EU Commission declines Poland's request for export quotas on sensitive goods from Ukraine
Photo: Polish government

The European Commission, despite the protests of Ukraine's neighbors, is preparing a draft resolution on extending the duty-free regime for exports from Ukraine for a year, until the middle of 2025, said Poland's Minister of Agriculture Czeslaw Siekierski. Warsaw's idea of restoring quotas was rejected.

"The problem of negative consequences of imports from Ukraine is becoming more and more visible in the countries of Western Europe and concerns an increasingly wider range of goods, not only grain. France, Austria and Germany speak of a threat to the grain, poultry, fruit and sugar markets. These countries mention, among others, the need to restore tariff quotas, the effect of which is currently suspended according to EU rules. Poland supports these demands, we appealed to the European Commission with a request to restore tariff quotas for some sensitive goods, but it was rejected by the European Commission," Business Insider quoted the minister as saying.

Siekierski is planning to meet with European Trade Commissioner Valdis Dombrovskis in the near future.

The Ministry will propose to insert into the European Commission's resolution a new protective mechanism, which will provide for the application of regional restrictions "if the market problem affects not the entire European Union, but one country or region."

Poland is also considering the mechanism for licensing the export of agricultural products proposed by Ukraine. Such a decision, with the support of the European Commission, could be acceptable for Poland, the minister said.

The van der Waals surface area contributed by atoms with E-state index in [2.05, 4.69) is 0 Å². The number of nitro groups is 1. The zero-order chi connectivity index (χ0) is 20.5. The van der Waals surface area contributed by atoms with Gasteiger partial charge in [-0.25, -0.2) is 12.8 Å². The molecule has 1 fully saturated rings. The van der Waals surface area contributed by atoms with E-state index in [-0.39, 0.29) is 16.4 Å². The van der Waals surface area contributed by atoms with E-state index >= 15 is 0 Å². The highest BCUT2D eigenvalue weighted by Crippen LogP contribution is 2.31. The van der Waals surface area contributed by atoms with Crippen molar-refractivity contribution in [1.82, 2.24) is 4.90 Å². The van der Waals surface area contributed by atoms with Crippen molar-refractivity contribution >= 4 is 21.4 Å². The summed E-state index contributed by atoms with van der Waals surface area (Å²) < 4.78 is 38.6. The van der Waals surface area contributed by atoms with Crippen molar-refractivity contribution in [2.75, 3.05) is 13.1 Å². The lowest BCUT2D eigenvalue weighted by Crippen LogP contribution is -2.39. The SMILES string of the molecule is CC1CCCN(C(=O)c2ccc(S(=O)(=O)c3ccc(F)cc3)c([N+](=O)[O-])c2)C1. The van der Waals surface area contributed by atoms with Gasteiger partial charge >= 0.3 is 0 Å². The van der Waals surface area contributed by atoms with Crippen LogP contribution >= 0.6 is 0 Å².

According to Siekierski, there is a political will in Poland to develop transit infrastructure for the export of Ukrainian products.

"We will work on the development of port infrastructure. Previously, unfortunately, there were few significant measures in this area. Therefore, in order to streamline and improve the possibilities of transit of agricultural raw materials from Ukraine, we will have to cooperate with other ministries on the development of port, railway, and warehouse infrastructure," said the official.

Poland expects that the European Union will at least partially finance these measures.

In May 2022, the EU abolished tariffs and quotas on Ukrainian exports for a year, and then continued duty-free trade until the end of 2024.

In parallel, in May 2023, the European Commission introduced a temporary ban on the import of agricultural products from Ukraine to five EU countries: Poland, Hungary, Slovakia, Romania, and Bulgaria, in order to protect local markets from falling grain prices. The embargo expired on September 15, 2023, but three countries – Poland, Slovakia and Hungary – decided to introduce unilateral bans on Ukrainian grain.

With Romania and Bulgaria, Ukraine managed to agree on a mechanism for the verification and authorization of the export of agricultural products.